The next morning, a golden carriage arrived at the Serf’s mud hut, driven by a Maori woman called Chico. She offered the Serf a bottle of sparkling water and drove him to a hillside, high above the city where the King, Queen and the Prince were waiting. After greeting him warmly and inquiring about his wife (he didn’t have one), the Queen handed the Serf a set of blueprints. “Paid a fucking king’s ransom for these,” she said. “The sonofabitch who scripted the Hobbit Desolation of Smaug Castle. Sixteen drafts, you’d think I could get a decent walk-in closet.”
The Serf tried to look sympathetic, as they led him to a pile of cinder blocks where sat a young person named Chris, the person they said was to be the Assistant-Serf. “You shall have everything you need to build this castle,” declared the King, “We will spare no expense. Just make sure that no detail is left unaccounted for. We do so hate to be disappointed.” And with that, they drove off into the desolate smog, leaving the Serf alone there, with only Chris to keep him company.
“Just so you know, my real name is Mike,” Said Chris. “The Prince has, like, gone through a series of assistant-serfs and it’s easier for him to just call them all Chris.” This fact did not seem to bother Chris/Mike at all. Now, the thing about building castles out of stones provided by other people is that you often don’t know what you are in for until it is too late. And such was the unfortunate case here.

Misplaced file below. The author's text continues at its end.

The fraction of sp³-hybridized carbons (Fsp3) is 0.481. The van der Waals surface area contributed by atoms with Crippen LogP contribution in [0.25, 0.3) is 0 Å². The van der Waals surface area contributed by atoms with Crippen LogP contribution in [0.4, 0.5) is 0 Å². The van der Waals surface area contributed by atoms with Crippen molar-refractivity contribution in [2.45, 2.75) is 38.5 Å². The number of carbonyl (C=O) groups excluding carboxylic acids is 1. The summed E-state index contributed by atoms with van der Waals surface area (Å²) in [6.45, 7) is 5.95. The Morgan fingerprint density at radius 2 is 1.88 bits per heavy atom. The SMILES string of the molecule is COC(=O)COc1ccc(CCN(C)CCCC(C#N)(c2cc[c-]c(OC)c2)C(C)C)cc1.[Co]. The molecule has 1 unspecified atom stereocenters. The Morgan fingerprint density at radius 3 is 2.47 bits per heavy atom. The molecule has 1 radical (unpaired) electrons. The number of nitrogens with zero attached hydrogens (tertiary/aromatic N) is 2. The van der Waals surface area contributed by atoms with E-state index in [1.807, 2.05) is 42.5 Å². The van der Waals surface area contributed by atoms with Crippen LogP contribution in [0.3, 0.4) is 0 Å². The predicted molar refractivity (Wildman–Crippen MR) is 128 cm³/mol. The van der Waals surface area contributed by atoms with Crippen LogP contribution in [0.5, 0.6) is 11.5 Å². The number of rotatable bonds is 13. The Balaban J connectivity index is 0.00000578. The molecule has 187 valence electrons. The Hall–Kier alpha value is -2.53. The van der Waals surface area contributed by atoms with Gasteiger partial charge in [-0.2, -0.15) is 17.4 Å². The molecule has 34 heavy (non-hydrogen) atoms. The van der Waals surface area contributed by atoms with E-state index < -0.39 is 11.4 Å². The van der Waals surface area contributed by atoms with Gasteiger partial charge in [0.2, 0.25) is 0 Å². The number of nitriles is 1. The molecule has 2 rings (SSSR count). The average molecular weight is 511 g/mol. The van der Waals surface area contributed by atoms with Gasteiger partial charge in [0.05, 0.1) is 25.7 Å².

The Serf soon realized that the blueprints didn’t make any sense, no matter how much his producers had paid for them, and the stones were all cut too sharply and didn’t hold on the long shots. The schedule was impossibly short also, and the Prince, who was supposed to be directing this endeavor, had actually only ever overseen the making of a couple of pet houses. He had never really directed a full-on castle before. He was, in fact, a “first-time castle maker.”
Worst of all, and I hate to whine, but the King, Queen and Prince did not seem to have much time to devote to the castle. This seemed odd to the Serf, since it was, after all, their castle. They seemed more concerned with maintaining their public image, the successful maneuvering of which they believed to be the essential difference between royalty and royalty adjacent. That and collecting all kinds of golden trophies to put upon your castle walls. Who knew that this was actually castle-making?
But be all that as it might have been, the Serf and faithful Chris, whose real name was Mike, slaved away, day after day, week after week, month after solitary month, trying to build a castle out of cinder blocks provided by other people. When the appropriate moments came, they got other fine craftsmen involved; a mason, an interior decorator, a sound effects editor. And on it went.